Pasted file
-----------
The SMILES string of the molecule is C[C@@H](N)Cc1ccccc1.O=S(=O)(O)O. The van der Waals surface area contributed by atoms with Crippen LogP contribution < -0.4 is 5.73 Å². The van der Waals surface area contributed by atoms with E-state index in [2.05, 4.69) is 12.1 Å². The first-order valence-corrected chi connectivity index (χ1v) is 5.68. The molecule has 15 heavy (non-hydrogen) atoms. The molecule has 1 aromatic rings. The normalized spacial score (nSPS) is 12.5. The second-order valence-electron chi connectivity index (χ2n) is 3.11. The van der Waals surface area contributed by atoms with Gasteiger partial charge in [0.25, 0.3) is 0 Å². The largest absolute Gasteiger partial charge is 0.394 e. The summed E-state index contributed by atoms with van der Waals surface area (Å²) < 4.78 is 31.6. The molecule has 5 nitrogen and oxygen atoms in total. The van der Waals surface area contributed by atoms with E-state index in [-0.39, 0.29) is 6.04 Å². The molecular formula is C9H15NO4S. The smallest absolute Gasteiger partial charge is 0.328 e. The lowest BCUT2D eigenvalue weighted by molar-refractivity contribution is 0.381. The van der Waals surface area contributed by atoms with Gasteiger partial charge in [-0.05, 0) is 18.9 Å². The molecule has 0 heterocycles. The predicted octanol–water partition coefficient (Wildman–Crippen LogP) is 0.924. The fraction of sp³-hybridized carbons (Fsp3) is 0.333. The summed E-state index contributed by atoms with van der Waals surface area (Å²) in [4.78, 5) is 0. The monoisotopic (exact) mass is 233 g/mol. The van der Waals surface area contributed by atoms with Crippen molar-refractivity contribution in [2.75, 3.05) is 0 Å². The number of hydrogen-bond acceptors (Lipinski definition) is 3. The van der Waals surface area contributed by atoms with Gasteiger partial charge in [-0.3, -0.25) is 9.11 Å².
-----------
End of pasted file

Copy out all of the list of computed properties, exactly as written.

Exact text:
The SMILES string of the molecule is C[C@@H](N)Cc1ccccc1.O=S(=O)(O)O. The van der Waals surface area contributed by atoms with Crippen LogP contribution < -0.4 is 5.73 Å². The van der Waals surface area contributed by atoms with E-state index in [2.05, 4.69) is 12.1 Å². The first-order valence-corrected chi connectivity index (χ1v) is 5.68. The molecule has 15 heavy (non-hydrogen) atoms. The molecule has 1 aromatic rings. The normalized spacial score (nSPS) is 12.5. The second-order valence-electron chi connectivity index (χ2n) is 3.11. The van der Waals surface area contributed by atoms with Gasteiger partial charge in [0.25, 0.3) is 0 Å². The largest absolute Gasteiger partial charge is 0.394 e. The summed E-state index contributed by atoms with van der Waals surface area (Å²) < 4.78 is 31.6. The molecule has 5 nitrogen and oxygen atoms in total. The van der Waals surface area contributed by atoms with E-state index in [-0.39, 0.29) is 6.04 Å². The molecular formula is C9H15NO4S. The smallest absolute Gasteiger partial charge is 0.328 e. The lowest BCUT2D eigenvalue weighted by molar-refractivity contribution is 0.381. The van der Waals surface area contributed by atoms with Gasteiger partial charge in [-0.05, 0) is 18.9 Å². The molecule has 0 heterocycles. The predicted octanol–water partition coefficient (Wildman–Crippen LogP) is 0.924. The fraction of sp³-hybridized carbons (Fsp3) is 0.333. The summed E-state index contributed by atoms with van der Waals surface area (Å²) in [4.78, 5) is 0. The monoisotopic (exact) mass is 233 g/mol. The van der Waals surface area contributed by atoms with Crippen molar-refractivity contribution in [2.75, 3.05) is 0 Å². The number of hydrogen-bond acceptors (Lipinski definition) is 3. The van der Waals surface area contributed by atoms with Gasteiger partial charge in [-0.3, -0.25) is 9.11 Å².